6. Ocean Sunfish
The Mola mola is the world’s largest living bony fish. Adults of this species weigh around 2.3 tons and can grow up to a maximum length of 10.8 ft. Due to their unique shape, the fish can attain a height equivalent to their length. These fish inhabit the world’s tropical and temperate oceans. They feed on massive quantities of sea jelly. Although they have few natural predators, they are subjected to great threats due to human activities like fishing. Thus, the IUCN has labelled the species as vulnerable.
5. Giant Oceanic Manta Ray
The Manta birostris is a ray species that ranks as the fifth largest fish species in the world. It is therefore the biggest species of ray and can be as big as 23 feet and weigh around 3 tons. These rays live in the tropical and subtropical oceans. The manta rays feed mainly on plankton and swim alone or in groups with other members of the same species or other marine species. Although the manta ray has few predators in the water, humans are responsible for a steep decline in their population due to irresponsible fishing practices.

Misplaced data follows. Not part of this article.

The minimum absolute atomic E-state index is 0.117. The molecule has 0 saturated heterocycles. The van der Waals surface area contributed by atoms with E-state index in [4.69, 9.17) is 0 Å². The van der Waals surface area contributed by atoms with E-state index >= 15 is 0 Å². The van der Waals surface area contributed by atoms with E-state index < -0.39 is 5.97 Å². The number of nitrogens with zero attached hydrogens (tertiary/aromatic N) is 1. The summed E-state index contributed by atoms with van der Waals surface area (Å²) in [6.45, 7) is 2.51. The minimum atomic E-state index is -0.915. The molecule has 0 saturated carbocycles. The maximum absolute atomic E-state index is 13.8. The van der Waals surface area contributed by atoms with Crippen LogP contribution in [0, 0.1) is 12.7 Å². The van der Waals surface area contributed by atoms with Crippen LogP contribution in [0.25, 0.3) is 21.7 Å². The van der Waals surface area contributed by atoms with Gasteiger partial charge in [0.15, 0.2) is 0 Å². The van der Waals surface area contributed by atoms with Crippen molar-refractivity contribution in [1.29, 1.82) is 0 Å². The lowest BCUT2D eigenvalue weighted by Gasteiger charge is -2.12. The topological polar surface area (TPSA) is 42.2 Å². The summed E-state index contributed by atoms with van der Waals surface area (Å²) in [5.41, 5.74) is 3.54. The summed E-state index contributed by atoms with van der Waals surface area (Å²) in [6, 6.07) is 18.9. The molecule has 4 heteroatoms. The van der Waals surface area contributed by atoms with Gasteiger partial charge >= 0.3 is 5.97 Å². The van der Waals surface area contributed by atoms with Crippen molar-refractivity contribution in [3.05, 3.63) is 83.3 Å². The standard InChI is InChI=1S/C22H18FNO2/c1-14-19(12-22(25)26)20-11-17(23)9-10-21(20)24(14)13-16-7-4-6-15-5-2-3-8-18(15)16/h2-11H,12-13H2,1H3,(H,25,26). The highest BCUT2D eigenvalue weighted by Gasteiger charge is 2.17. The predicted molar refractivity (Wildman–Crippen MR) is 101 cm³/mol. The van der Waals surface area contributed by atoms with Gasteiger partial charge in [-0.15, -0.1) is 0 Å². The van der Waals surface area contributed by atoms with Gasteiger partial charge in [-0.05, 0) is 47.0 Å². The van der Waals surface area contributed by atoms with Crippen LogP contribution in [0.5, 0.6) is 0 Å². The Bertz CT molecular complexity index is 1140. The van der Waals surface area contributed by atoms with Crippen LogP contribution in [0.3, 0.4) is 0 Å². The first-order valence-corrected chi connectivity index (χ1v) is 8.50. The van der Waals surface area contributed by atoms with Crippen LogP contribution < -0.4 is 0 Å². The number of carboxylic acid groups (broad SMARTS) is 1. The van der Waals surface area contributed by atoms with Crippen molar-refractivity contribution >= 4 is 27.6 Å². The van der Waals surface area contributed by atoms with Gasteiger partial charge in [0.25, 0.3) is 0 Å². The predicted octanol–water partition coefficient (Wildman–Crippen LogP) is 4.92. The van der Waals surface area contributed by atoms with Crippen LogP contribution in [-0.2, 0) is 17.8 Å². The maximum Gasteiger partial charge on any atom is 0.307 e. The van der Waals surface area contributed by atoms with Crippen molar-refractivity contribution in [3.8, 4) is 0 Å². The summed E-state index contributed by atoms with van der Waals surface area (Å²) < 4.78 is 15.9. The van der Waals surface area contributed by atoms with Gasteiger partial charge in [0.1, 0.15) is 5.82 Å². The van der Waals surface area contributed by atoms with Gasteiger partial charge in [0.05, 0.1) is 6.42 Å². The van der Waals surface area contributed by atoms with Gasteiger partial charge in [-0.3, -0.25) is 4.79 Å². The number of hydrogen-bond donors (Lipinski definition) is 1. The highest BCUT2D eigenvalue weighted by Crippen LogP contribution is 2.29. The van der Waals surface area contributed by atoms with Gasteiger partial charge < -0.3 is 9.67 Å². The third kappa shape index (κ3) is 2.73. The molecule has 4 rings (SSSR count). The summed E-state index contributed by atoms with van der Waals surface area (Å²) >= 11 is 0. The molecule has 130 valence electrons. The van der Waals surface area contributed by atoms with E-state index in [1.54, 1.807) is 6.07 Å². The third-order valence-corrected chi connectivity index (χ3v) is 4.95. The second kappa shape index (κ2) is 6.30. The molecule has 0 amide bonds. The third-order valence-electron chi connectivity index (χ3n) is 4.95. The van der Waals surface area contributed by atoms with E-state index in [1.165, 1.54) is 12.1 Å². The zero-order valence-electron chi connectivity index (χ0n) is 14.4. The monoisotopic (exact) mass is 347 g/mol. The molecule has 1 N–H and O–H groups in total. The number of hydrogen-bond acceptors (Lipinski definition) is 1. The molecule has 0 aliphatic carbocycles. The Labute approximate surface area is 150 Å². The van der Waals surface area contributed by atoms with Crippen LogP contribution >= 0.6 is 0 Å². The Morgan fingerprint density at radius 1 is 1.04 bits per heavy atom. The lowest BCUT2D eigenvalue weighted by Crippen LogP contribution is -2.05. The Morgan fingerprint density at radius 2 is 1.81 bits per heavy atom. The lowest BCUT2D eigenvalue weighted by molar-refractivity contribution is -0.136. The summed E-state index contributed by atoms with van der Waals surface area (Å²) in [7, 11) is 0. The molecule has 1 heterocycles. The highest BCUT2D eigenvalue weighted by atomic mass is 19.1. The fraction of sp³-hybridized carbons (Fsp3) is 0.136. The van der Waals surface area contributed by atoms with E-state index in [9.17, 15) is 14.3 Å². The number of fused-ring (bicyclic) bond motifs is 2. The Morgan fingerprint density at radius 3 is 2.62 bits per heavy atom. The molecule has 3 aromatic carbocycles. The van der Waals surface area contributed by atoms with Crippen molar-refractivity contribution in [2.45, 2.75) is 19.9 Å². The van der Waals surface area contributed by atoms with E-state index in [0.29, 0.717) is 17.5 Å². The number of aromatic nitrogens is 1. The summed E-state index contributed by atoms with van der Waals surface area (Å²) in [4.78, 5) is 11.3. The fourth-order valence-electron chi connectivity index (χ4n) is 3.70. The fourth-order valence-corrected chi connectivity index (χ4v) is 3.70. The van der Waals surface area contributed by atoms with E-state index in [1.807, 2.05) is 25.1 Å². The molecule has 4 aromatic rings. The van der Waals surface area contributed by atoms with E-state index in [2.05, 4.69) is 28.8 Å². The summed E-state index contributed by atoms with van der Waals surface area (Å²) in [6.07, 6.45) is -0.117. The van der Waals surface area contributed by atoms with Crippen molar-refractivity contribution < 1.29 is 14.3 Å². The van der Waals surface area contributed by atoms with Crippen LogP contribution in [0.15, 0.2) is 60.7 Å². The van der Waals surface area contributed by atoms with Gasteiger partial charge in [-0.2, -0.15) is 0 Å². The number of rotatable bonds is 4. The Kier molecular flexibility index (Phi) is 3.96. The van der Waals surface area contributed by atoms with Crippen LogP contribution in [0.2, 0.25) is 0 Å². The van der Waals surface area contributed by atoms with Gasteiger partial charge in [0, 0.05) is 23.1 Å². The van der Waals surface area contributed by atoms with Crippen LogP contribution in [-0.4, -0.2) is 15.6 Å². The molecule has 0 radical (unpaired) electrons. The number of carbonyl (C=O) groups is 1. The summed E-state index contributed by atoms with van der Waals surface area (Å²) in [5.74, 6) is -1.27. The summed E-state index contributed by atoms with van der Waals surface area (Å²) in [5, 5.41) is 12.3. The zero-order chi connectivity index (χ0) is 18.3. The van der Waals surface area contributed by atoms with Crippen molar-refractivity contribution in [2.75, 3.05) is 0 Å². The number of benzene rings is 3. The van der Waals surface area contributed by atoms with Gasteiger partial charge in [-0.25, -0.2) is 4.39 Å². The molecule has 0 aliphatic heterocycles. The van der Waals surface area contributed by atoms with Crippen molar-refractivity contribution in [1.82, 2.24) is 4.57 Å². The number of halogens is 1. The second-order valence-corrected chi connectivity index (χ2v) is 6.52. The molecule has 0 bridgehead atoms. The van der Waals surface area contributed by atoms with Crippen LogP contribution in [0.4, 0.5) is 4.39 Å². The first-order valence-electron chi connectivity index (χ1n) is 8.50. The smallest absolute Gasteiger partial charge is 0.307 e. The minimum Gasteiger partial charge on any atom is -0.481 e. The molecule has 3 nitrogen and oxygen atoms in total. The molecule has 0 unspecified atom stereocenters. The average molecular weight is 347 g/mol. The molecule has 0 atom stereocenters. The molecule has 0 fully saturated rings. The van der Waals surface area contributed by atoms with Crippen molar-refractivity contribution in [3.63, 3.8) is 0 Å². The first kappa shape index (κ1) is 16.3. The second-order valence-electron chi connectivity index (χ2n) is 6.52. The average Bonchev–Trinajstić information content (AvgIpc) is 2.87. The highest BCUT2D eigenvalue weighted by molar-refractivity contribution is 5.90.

4. Tiger Shark
The Galeocerdo cuvier or the "Sea Tiger” is the fourth largest fish species living today. It can attain a length of more than 16 ft and weigh around 3 tons. The populations of this species are widely distributed in the tropical and temperate oceans with larger populations living around the islands in the central Pacific Ocean. Younger sharks exhibit black tiger-like stripes on the body which disappear with age. These stripes give the species its name. The shark has the widest prey base among all sharks and feeds on a range of aquatic creatures, seabirds, and even garbage. Sadly, the tiger shark is also threatened by human activities that make it a near threatened species on the IUCN Red List. The tiger shark is responsible for the second-highest number of attacks on humans after the great white shark.
3. Great White Shark